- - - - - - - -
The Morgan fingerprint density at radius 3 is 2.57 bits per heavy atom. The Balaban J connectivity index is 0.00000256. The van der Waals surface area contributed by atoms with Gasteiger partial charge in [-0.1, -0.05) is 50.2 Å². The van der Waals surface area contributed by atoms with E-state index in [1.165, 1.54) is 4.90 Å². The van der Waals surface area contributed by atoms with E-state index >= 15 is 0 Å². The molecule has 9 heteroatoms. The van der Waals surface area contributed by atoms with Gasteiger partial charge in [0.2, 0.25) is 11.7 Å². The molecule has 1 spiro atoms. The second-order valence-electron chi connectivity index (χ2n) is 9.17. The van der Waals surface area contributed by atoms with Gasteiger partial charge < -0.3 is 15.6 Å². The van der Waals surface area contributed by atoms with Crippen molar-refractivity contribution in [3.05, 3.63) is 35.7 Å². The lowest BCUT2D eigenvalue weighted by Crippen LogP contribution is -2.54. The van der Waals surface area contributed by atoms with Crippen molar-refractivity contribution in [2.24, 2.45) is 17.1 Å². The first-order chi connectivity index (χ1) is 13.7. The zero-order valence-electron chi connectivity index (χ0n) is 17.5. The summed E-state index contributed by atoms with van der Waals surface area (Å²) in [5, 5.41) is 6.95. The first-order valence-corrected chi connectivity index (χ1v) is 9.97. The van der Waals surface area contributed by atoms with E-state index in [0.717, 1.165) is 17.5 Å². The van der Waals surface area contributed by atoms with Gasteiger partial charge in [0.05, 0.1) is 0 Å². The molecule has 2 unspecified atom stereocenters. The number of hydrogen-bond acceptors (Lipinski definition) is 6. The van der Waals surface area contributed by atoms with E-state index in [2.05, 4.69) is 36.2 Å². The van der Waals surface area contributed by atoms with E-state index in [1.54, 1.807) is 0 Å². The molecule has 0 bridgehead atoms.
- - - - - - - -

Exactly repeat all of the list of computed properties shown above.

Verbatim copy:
The Morgan fingerprint density at radius 3 is 2.57 bits per heavy atom. The Balaban J connectivity index is 0.00000256. The van der Waals surface area contributed by atoms with Gasteiger partial charge in [-0.1, -0.05) is 50.2 Å². The van der Waals surface area contributed by atoms with E-state index in [1.165, 1.54) is 4.90 Å². The van der Waals surface area contributed by atoms with E-state index >= 15 is 0 Å². The molecule has 9 heteroatoms. The van der Waals surface area contributed by atoms with Gasteiger partial charge in [0.2, 0.25) is 11.7 Å². The molecule has 1 spiro atoms. The second-order valence-electron chi connectivity index (χ2n) is 9.17. The van der Waals surface area contributed by atoms with Gasteiger partial charge < -0.3 is 15.6 Å². The van der Waals surface area contributed by atoms with Crippen molar-refractivity contribution in [3.05, 3.63) is 35.7 Å². The lowest BCUT2D eigenvalue weighted by Crippen LogP contribution is -2.54. The van der Waals surface area contributed by atoms with Crippen molar-refractivity contribution in [2.24, 2.45) is 17.1 Å². The first-order chi connectivity index (χ1) is 13.7. The zero-order valence-electron chi connectivity index (χ0n) is 17.5. The summed E-state index contributed by atoms with van der Waals surface area (Å²) in [5, 5.41) is 6.95. The first-order valence-corrected chi connectivity index (χ1v) is 9.97. The van der Waals surface area contributed by atoms with E-state index in [0.717, 1.165) is 17.5 Å². The van der Waals surface area contributed by atoms with Gasteiger partial charge in [0.05, 0.1) is 0 Å². The molecule has 2 unspecified atom stereocenters. The number of hydrogen-bond acceptors (Lipinski definition) is 6. The van der Waals surface area contributed by atoms with E-state index in [2.05, 4.69) is 36.2 Å². The van der Waals surface area contributed by atoms with E-state index in [1.54, 1.807) is 0 Å². The molecule has 0 bridgehead atoms.